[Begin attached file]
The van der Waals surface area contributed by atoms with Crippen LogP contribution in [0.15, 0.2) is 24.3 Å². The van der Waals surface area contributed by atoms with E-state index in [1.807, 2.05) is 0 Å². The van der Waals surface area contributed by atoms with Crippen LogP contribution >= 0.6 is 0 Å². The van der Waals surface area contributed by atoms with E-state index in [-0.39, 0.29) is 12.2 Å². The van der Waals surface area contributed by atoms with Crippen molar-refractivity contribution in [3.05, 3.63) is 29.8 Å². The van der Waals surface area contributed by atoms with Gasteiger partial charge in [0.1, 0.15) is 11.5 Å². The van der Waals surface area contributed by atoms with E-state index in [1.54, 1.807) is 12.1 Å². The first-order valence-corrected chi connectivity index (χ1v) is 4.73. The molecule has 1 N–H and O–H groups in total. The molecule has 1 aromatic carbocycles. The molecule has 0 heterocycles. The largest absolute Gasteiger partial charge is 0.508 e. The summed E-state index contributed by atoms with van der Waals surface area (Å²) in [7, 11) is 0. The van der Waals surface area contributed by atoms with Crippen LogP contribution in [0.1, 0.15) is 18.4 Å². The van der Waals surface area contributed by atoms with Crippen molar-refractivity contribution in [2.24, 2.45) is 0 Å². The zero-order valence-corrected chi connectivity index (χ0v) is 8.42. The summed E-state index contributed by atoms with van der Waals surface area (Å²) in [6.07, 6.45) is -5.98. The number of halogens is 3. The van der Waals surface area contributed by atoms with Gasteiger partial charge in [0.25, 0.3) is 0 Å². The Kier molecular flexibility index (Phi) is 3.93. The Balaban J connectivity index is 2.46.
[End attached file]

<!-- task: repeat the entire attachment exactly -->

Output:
The van der Waals surface area contributed by atoms with Crippen LogP contribution in [0.15, 0.2) is 24.3 Å². The van der Waals surface area contributed by atoms with E-state index in [1.807, 2.05) is 0 Å². The van der Waals surface area contributed by atoms with Crippen LogP contribution >= 0.6 is 0 Å². The van der Waals surface area contributed by atoms with E-state index in [-0.39, 0.29) is 12.2 Å². The van der Waals surface area contributed by atoms with Crippen molar-refractivity contribution in [3.05, 3.63) is 29.8 Å². The van der Waals surface area contributed by atoms with Gasteiger partial charge in [0.1, 0.15) is 11.5 Å². The van der Waals surface area contributed by atoms with E-state index in [1.54, 1.807) is 12.1 Å². The first-order valence-corrected chi connectivity index (χ1v) is 4.73. The molecule has 1 N–H and O–H groups in total. The molecule has 1 aromatic carbocycles. The molecule has 0 heterocycles. The largest absolute Gasteiger partial charge is 0.508 e. The summed E-state index contributed by atoms with van der Waals surface area (Å²) in [7, 11) is 0. The van der Waals surface area contributed by atoms with Crippen LogP contribution in [0.1, 0.15) is 18.4 Å². The van der Waals surface area contributed by atoms with Crippen molar-refractivity contribution in [2.24, 2.45) is 0 Å². The zero-order valence-corrected chi connectivity index (χ0v) is 8.42. The summed E-state index contributed by atoms with van der Waals surface area (Å²) in [6.07, 6.45) is -5.98. The number of halogens is 3. The van der Waals surface area contributed by atoms with Gasteiger partial charge in [0.25, 0.3) is 0 Å². The Kier molecular flexibility index (Phi) is 3.93. The Balaban J connectivity index is 2.46.